Organizational Structure, a lesson from the Romans

organziational structure - a lesson from the RomansOne of my favorite Monty Python skits is “What have the Romans ever done for us?” Watch it here.

Those aqueducts, roads and bridges were built on a solid foundation. The Romans were masters of organizational structure. A great example is how they organized their military.

The basic unit of organization within a Roman legion during the time of Julius Caesar was the contebernium, a group of 8 legionaries who shared a tent. Legionaries began their careers as probatios, raw recruits. Once they passed muster and were deemed fit to serve they swore an oath and became tirones. They were now officially part of the military and subject to its rules, regulations and consequences for failure. After completing several months of intense training the survivors were graduated to the status of gregarii, soldiers.

The 8 gregarii were led by a decanus, a sergeant responsible for their ongoing supervision and development. 10 tents of 8 grerarii formed a century led by a centurion, assisted by an optio. 6 centuries formed a cohort, a cohesive group totaling 480 men. And, 10 cohorts formed a Legion. This structure had worked well since the founding of the republic 500 years before Caesar – no theory here.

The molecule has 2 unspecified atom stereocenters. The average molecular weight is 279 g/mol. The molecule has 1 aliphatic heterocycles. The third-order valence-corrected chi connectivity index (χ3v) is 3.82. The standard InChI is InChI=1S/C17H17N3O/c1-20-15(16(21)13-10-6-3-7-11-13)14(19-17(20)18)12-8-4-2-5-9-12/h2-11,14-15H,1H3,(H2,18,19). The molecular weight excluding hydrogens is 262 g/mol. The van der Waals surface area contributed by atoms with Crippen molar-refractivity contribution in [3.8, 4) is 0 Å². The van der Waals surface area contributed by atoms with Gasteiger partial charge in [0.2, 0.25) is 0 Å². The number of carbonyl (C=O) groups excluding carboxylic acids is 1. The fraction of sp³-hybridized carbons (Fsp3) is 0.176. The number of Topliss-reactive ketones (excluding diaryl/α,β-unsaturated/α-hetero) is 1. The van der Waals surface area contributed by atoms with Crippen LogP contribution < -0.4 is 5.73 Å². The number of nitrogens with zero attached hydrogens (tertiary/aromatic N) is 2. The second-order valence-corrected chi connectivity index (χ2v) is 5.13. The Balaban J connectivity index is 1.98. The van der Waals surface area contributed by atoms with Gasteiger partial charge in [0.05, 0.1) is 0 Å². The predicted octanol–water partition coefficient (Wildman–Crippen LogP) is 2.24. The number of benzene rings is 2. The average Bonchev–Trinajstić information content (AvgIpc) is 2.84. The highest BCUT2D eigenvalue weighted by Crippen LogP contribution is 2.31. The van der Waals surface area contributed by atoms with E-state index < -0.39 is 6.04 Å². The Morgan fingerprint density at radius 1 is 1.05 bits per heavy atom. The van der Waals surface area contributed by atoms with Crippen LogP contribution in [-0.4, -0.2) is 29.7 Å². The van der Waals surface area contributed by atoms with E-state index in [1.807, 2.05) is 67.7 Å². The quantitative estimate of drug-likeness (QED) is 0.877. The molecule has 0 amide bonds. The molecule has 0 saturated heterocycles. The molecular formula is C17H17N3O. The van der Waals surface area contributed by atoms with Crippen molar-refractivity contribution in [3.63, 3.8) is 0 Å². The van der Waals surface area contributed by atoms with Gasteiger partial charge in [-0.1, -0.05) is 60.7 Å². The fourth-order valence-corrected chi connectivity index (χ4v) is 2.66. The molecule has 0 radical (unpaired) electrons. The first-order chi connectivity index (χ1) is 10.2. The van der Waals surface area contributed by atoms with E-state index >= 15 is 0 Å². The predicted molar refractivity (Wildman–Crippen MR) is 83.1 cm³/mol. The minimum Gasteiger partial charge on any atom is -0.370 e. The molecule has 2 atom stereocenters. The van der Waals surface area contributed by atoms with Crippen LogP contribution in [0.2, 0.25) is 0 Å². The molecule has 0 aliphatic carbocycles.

Think about the span for the decanus. The Romans determined that 8 was the optimal number of people that he could effectively supervise and develop. What is the optimal number of people that the leaders in your organization can develop? Is it 6? 10?

Having a flat organizational structure may look good on paper but rarely plays out well in practice. Take a lesson from the Romans when building your organizational structure – your Accountability Chart™. Get it right. Whatever the number, ensure that your leaders have the responsibility, accountability and time to develop each person.

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